When I first met Jacquire, he was working at Toast, a studio in San Francisco. He had already developed a reputation for being the man to call when you needed to make something sound unique and captivating. He brings a rare mix of old school recording chops and computer wizardry to every project he works on. When I had no money to pay him for three 18-hour days of mixing my band, Highwater Rising, he accepted an API 525 compressor as payment. He is easy to be around and very good at what he does. It's no wonder that when producers and artists need a man behind the console, he gets the call. He works regularly for producers Dennis Herring and Eric Valentine, with a discography that includes Tom Waits, Modest Mouse, Jars of Clay, Billy Talent, Buddy Guy, Switchfoot, Citizen King, and Chuck Prophet. I spoke with him while he was working with producer Ethan Johns in Los Angeles, CA.
You did a Tom Waits record?
Tom Waits is a hero of mine. When I was traveling around, his was one of the records I took with me and I didn't take very many. The Mule Variations record came my way through a referral. Tom had just left Island and signed up to do a record with Anti. He was looking for an engineer in the Bay Area. He talked to both Oz Fritz and me. I was just stunned. I went up a few days later after speaking with him on the phone. He described to me his vision of recording. We talked about Alan Lomax and field recording. He was trying to feel out my concept of record making. He referred to sound in colors, if something sounds yellow, brown or red, to see if we agreed on that type of verbiage; that making a record is like film- making where the microphones are like lenses. He was just trying to relate to me about this stuff. Trying to figure out my understanding of traditional recording. He had made his first records live to two-track, so there is an element to his recordings that are really hi-fi in that way. He also has the side that came forward on Bone Machine, the lo-fi edge. His records are really a juxtaposition of those two things sonically. Of course his songwriting and personality are at the forefront of the music. I went up and met him and his wife Kathleen [Brennan], who is very much involved in the writing and production. It went well enough that I was asked to come up and do a demo session. He was trying out some new musicians and he was trying me out too. We recorded a couple of songs. The relationship of a performance is everything to Tom and how it's framed sonically. The instrumentation on basic tracks was very simple. It was usually Tom and one or two other musicians. Tom would mostly sing live.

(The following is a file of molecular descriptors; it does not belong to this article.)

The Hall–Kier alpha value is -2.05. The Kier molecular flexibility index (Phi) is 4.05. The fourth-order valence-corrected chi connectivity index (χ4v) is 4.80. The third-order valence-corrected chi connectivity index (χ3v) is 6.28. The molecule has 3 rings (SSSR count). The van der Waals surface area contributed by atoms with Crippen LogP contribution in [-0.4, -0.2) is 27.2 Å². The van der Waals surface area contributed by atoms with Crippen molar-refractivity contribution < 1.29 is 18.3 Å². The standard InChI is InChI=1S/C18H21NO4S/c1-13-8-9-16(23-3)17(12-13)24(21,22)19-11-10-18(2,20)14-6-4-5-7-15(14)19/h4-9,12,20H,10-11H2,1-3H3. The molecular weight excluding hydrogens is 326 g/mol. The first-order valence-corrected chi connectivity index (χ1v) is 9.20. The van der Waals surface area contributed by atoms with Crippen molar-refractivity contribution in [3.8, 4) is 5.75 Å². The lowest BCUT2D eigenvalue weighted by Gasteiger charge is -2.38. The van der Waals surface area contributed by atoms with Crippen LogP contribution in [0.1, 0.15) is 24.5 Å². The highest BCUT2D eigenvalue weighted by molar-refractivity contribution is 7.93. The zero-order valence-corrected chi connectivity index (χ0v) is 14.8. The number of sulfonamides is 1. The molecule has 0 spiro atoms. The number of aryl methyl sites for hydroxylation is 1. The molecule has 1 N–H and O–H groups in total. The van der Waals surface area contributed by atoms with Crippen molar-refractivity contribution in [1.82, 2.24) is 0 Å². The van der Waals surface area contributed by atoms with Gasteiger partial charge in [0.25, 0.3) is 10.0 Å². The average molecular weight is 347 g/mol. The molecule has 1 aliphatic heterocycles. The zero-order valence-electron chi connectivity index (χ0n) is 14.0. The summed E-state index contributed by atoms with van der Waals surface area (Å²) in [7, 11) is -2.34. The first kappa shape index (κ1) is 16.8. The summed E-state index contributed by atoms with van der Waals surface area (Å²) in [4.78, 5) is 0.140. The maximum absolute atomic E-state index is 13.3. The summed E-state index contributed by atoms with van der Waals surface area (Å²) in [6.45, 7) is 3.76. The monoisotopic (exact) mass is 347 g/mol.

Where was the session?
We were recording at Prairie Sun up in Cotati, CA. The set- up there can be untraditional. You're in the control room in one building while the live room for that control room, studio B, which has a Neve desk, is empty. Tom was down the way 50 to 100 yards in a large building that was usually used for storage and an echo chamber. You can't see anybody playing, no visual queues. He doesn't really like anybody to be too rehearsed. That goes for engineers as well as the musicians. That doesn't really give anybody the opportunity to fiddle with anything or learn the songs too well, to comb things over too much. You get something very immediate and honest. So setting up for the session was really important. Choosing your pres and getting all the mics set up around the musicians is your primary goal. Capture a great sounding performance and be able to move things around quickly if the situation arises. After a couple takes, you've either got it or you don't. It was a very amazing process. Like I said, you couldn't see them. There were speakers down there for playback and I could send my talkback mic to them so they could hear me. The foundation of the tracking was acoustic, so I could hear them through all the mics that were set up. Sometimes he'd be at the piano showing a song to the other players and you're up in the control room checking the levels to tape and getting a sound. He would only go through maybe once, so you had to be quick. Then sometimes you'd hear some acoustic guitar in the distance and realize, Tom has gotten up and decided to play acoustic on the song on the other side of the room. Then the bass player would move over to be near Tom. So you'd run down and move the all the mics. It had to be set up in a way to move things around. This was a huge room. The creativity was amazing. You'd start to hear a song in a certain way, with a certain mood, rhythm and...